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Old 03-26-2008, 02:27 PM   #1
cheezydemon
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Default Spigot On Primary?

I believe it was Ed Wort who said that he had spigots on primaries, secondaries, bottling bucket, you name it.

This now makes good sense to me, except for the oxidation potential. Maybe it is insignificant, but it seems that a spigot pointed down will inherently have air in the spout, not to mention the hose, that may not be cleanly pushed out.

Even if the spigot was pointed upwards, you would have to hold the hose up until it was filled with beer, and then lower it into the secondary or bottling bucket, whichever.

Anyone else do this? Any tips or findings? Thanks.

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Old 03-26-2008, 02:30 PM   #2
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I flush my kegs with CO2 before transferring. What little air there is in the line gets diluted so much, I can't see it mattering.

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Old 03-26-2008, 02:33 PM   #3
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Indeed. I bottle and have no available CO2.

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Old 03-26-2008, 02:43 PM   #4
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Well one way to test your theory would be to bottle a 6 pack with the spigot and another with a racking cane. Then test them in about 1 1/2 years or so. I am not sure how much a difference it makes though. However, I have personally switched to the O2 absorbing caps as a failsafe.

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Old 03-26-2008, 02:48 PM   #5
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I use spigots on some of my fermenters. When I do this, I rig a line from the inside hole of he airlock to the spigot on the secondary (which is also equiped with an airlock. This will purge the secondary of any "outside air" and fill it with CO2. When it comes time to transfer, I rack through the spigot on the secondary leaving the airlock on. This ensures a better enviroment inside the secondary and can help prevent infection. I saw a picture on this forum of someone who uses the same practice and I decided to steal the idea.

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Old 03-26-2008, 03:09 PM   #6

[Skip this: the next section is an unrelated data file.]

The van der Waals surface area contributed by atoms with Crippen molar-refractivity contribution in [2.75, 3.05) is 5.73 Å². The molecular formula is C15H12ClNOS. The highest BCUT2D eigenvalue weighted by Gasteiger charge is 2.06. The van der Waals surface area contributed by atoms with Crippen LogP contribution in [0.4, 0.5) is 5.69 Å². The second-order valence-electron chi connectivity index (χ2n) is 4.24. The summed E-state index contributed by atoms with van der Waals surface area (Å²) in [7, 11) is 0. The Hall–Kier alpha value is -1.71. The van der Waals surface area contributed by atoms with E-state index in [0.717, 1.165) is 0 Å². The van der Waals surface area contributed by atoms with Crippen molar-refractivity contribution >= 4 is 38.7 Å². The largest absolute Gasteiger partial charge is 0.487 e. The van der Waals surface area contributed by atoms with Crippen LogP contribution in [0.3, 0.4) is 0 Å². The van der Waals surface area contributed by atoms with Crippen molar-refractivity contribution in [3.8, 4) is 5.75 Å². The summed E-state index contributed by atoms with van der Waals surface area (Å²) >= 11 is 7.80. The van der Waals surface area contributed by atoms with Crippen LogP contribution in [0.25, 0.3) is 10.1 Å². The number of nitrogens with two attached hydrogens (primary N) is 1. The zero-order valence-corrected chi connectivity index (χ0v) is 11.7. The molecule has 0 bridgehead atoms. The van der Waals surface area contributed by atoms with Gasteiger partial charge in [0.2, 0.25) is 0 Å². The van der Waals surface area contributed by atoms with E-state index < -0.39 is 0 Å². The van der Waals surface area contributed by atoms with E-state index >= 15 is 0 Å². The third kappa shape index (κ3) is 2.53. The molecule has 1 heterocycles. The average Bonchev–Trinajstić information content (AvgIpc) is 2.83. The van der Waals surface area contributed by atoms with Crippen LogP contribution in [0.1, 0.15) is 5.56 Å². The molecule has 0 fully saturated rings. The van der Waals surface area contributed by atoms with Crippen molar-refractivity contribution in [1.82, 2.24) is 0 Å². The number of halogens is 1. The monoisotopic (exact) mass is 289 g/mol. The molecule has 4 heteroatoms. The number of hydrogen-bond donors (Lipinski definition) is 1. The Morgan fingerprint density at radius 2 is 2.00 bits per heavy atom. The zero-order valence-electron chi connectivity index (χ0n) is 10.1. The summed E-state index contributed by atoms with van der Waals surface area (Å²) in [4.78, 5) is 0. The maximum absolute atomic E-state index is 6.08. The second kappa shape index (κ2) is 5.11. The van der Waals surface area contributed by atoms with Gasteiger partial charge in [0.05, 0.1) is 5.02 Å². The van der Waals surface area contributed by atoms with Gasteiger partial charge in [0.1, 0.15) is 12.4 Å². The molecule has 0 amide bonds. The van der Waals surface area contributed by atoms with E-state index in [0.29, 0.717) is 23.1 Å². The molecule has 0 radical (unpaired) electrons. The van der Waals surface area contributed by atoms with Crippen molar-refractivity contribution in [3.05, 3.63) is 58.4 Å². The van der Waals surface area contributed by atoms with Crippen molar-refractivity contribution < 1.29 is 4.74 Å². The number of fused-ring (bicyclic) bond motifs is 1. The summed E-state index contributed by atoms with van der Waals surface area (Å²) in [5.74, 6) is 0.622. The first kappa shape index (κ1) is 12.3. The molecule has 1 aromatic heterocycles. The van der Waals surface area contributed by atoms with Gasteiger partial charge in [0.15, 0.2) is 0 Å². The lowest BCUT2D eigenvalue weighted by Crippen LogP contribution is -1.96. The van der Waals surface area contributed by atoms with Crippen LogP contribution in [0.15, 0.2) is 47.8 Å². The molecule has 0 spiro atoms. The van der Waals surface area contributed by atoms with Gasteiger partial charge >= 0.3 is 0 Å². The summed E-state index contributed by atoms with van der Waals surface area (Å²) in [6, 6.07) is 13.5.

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That takes a special cap doesn't it Mcswiggin? Worth it, but you need to use a carboy, not a bucket.

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Old 03-26-2008, 04:46 PM   #7
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I believe this is the picture:



It's basically an O2 free transfer system. I use nothing but BB's and hope to upgrade to this when I can afford the extra fittings. I find the spigots work perfectly and have had zero issues with oxidation.



Dan

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Old 03-26-2008, 04:57 PM   #8
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AHHHH! But that does still leave O2 in the line initially, right? I have witnessed bubbles constantly from that little bit of 02.

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Old 03-26-2008, 05:14 PM   #9
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from those diagrams - it looks like you'd face the problem of inadvertently transferring a bunch of trub with your beer as well as any air inside the line.

I think worrying about that tiny amount of air left in the line is a little neurotic. Relax and drink a little more.

: )

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Old 03-26-2008, 05:31 PM   #10
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All my bucket fermenters have spigots. I crash cool my beers down to 36 degrees for several days before kegging. The yeast compacts nice & firm at that temp.

I bring the buckets into the kitchen (turn off any heating/cooling) and set them up on the counter. I then put a Rubbermaid bus pan on the floor to catch any drips. I will spray the spigots with starsan a couple times over a few minute period. Next, I pull the airlock and then pour off enough sample to fill a hydrometer jar. After that, I push on a sanitized section of silicon hose (It hangs straight down) after I lowered the other end into a sanitized and CO2 purged corny. Open the valve and let'er rip. I will also place a inch thick cutting board under the far side of the bucket to get all my beer.

Pretty simple, yet very effective single stage fermenting without siphoning and all the headaches that go with it.

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